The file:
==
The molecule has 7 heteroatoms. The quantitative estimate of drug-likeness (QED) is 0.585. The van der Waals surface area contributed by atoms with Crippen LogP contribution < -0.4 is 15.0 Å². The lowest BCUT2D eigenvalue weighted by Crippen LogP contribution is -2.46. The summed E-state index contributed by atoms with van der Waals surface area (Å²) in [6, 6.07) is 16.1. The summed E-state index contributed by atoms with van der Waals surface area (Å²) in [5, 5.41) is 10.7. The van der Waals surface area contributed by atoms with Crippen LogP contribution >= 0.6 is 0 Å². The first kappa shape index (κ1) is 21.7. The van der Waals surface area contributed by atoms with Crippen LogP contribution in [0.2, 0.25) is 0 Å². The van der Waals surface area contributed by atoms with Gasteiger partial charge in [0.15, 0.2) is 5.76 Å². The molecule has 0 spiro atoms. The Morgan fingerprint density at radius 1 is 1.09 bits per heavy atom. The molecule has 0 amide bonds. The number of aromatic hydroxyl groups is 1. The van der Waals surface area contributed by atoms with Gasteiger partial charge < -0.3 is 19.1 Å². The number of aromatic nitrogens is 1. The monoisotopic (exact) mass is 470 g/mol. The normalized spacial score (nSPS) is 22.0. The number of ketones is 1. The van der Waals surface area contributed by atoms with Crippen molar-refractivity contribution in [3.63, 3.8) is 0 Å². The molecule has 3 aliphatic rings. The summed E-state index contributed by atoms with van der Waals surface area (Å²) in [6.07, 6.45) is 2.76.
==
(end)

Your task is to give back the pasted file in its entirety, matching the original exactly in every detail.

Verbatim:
The molecule has 7 heteroatoms. The quantitative estimate of drug-likeness (QED) is 0.585. The van der Waals surface area contributed by atoms with Crippen LogP contribution < -0.4 is 15.0 Å². The lowest BCUT2D eigenvalue weighted by Crippen LogP contribution is -2.46. The summed E-state index contributed by atoms with van der Waals surface area (Å²) in [6, 6.07) is 16.1. The summed E-state index contributed by atoms with van der Waals surface area (Å²) in [5, 5.41) is 10.7. The van der Waals surface area contributed by atoms with Crippen LogP contribution >= 0.6 is 0 Å². The first kappa shape index (κ1) is 21.7. The van der Waals surface area contributed by atoms with Crippen LogP contribution in [0.2, 0.25) is 0 Å². The van der Waals surface area contributed by atoms with Gasteiger partial charge in [0.15, 0.2) is 5.76 Å². The molecule has 0 spiro atoms. The Morgan fingerprint density at radius 1 is 1.09 bits per heavy atom. The molecule has 0 amide bonds. The number of aromatic hydroxyl groups is 1. The van der Waals surface area contributed by atoms with Gasteiger partial charge < -0.3 is 19.1 Å². The number of aromatic nitrogens is 1. The monoisotopic (exact) mass is 470 g/mol. The normalized spacial score (nSPS) is 22.0. The number of ketones is 1. The van der Waals surface area contributed by atoms with Crippen molar-refractivity contribution in [3.63, 3.8) is 0 Å². The molecule has 3 aliphatic rings. The summed E-state index contributed by atoms with van der Waals surface area (Å²) in [6.07, 6.45) is 2.76.